Excerpts from Jim Conrad's
Naturalist Newsletter


from the August 11, 2008 Newsletter, issued from near Natchez, Mississippi:

The grass shown above is one of the most graceful, common and easy-to-identify of all wild grasses. It's CHASMANTHIUM LATIFOLIUM, going by such English names as Indian Wood Oats, Wild Oats, Spangle Grass and many others. It used to be placed in the genus Uniola.

In the picture the plant arches from one of Sandy Creek's steep, overgrown banks, its leaves and flower heads quaking in a soft breeze flowing up the stream. Those flattish items at the end of the arcing stem are its flower heads.

Below you can see a close-up of a spikelet:

Indian Wood Oats, CHASMANTHIUM LATIFOLIUM, spiklet

When I started learning my grasses back on the farm in Kentucky, this was the first species I was able to identify with certainty using technical keys, so I've always had a special place in my heart for this species. It was my "first grass" because its flowers are much larger than those of most grasses, so the parts were much easier to see and interpret than the flowers of most grasses.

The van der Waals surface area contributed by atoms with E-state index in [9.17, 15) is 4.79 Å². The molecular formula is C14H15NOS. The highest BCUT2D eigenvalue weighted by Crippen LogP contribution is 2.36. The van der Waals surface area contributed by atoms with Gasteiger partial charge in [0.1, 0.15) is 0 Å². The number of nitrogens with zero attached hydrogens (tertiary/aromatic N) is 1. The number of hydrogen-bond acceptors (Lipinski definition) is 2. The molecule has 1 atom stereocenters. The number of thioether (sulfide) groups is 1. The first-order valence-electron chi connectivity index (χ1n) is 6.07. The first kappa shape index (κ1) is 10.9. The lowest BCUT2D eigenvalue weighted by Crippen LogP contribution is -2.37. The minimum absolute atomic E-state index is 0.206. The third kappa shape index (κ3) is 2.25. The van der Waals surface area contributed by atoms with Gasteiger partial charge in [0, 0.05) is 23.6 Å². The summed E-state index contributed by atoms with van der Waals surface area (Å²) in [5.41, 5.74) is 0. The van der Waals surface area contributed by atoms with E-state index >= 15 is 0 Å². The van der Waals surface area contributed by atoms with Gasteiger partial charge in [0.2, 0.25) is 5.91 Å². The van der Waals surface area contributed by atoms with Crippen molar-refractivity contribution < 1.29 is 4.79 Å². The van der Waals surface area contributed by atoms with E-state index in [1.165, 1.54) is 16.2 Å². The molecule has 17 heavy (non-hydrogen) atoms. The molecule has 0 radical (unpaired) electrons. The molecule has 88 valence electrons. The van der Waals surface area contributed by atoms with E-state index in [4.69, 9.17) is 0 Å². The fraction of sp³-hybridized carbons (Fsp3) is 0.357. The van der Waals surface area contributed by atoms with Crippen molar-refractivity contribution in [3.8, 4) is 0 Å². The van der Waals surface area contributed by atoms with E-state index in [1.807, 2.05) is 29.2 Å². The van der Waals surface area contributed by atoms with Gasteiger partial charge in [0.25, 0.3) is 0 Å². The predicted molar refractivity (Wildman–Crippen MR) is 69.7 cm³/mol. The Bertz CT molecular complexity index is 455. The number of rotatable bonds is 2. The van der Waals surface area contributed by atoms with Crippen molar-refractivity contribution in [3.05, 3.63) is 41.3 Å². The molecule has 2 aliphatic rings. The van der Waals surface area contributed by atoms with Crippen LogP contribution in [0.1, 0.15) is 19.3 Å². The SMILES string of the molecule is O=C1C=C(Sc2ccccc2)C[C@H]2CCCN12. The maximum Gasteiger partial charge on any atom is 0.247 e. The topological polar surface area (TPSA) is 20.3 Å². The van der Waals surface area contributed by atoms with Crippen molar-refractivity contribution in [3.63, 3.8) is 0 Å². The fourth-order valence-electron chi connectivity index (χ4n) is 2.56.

For example, in the above picture notice that the spikelet consists of about ten teardrop-shaped items, which are the actual flowers, or florets. The very top of the spikelet is crowned by small, leaflike scales. These two scales are "glumes," and when you're identifying grasses the glumes' disposition, size, texture and other features are critically important.

Each of the ten or so florets below the glumes is encased in a scaly, scoop-shaped husk referred to as the "lemma." Lemmas are analogous to the calyxes of a regular blossoms. Indian Wood Oats' lemmas, my Gray's Manual of Botany says, are "hispidulous on the winged keel." It's referring to the fact that the lemma's flattish sides are folded together beneath a crease so sharp-edged that it's like a wing. "Hispidulous" describes to the tiny, silvery, slender hairs barely visible along the lemmas' winged keels.

Inside the lemmas are even tinier and more elegant details, for that's where the sexual parts are.

In fact, studying grass flower-anatomy thrusts your mind among such unforeseen and pleasing-to-the-eye details that one can't help but to be cast into a good mood. Inside the flower of every grass there's a wonderland of exotic forms, textures, colors and processes.

You might enjoy looking over my Grass Flower Page at http://www.backyardnature.net/fl_grass.htm.